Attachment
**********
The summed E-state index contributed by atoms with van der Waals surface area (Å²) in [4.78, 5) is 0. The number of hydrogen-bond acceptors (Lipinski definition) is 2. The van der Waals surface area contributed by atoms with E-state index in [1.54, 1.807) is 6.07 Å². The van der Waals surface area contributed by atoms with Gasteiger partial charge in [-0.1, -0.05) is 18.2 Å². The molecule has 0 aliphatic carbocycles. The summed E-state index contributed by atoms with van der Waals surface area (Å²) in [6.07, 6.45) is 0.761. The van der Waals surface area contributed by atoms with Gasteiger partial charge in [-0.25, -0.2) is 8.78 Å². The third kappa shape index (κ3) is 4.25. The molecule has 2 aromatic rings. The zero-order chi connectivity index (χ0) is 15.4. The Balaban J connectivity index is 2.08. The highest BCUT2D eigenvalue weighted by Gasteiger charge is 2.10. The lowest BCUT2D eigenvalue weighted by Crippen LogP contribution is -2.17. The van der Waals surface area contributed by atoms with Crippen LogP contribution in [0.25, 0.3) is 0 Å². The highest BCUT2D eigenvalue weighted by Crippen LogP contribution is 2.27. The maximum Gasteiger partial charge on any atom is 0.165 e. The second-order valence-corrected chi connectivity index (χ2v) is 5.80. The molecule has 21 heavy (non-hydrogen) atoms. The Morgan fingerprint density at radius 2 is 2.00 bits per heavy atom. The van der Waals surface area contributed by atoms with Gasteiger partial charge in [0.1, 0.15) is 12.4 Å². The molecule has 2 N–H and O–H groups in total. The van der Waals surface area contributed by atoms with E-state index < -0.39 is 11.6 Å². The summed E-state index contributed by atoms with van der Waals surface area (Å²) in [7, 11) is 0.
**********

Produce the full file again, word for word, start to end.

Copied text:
The summed E-state index contributed by atoms with van der Waals surface area (Å²) in [4.78, 5) is 0. The number of hydrogen-bond acceptors (Lipinski definition) is 2. The van der Waals surface area contributed by atoms with E-state index in [1.54, 1.807) is 6.07 Å². The van der Waals surface area contributed by atoms with Gasteiger partial charge in [-0.1, -0.05) is 18.2 Å². The molecule has 0 aliphatic carbocycles. The summed E-state index contributed by atoms with van der Waals surface area (Å²) in [6.07, 6.45) is 0.761. The van der Waals surface area contributed by atoms with Gasteiger partial charge in [-0.25, -0.2) is 8.78 Å². The third kappa shape index (κ3) is 4.25. The molecule has 2 aromatic rings. The zero-order chi connectivity index (χ0) is 15.4. The Balaban J connectivity index is 2.08. The highest BCUT2D eigenvalue weighted by Gasteiger charge is 2.10. The lowest BCUT2D eigenvalue weighted by Crippen LogP contribution is -2.17. The van der Waals surface area contributed by atoms with Crippen LogP contribution in [0.25, 0.3) is 0 Å². The highest BCUT2D eigenvalue weighted by Crippen LogP contribution is 2.27. The maximum Gasteiger partial charge on any atom is 0.165 e. The second-order valence-corrected chi connectivity index (χ2v) is 5.80. The molecule has 21 heavy (non-hydrogen) atoms. The Morgan fingerprint density at radius 2 is 2.00 bits per heavy atom. The van der Waals surface area contributed by atoms with Gasteiger partial charge in [0.1, 0.15) is 12.4 Å². The molecule has 2 N–H and O–H groups in total. The van der Waals surface area contributed by atoms with E-state index < -0.39 is 11.6 Å². The summed E-state index contributed by atoms with van der Waals surface area (Å²) in [7, 11) is 0.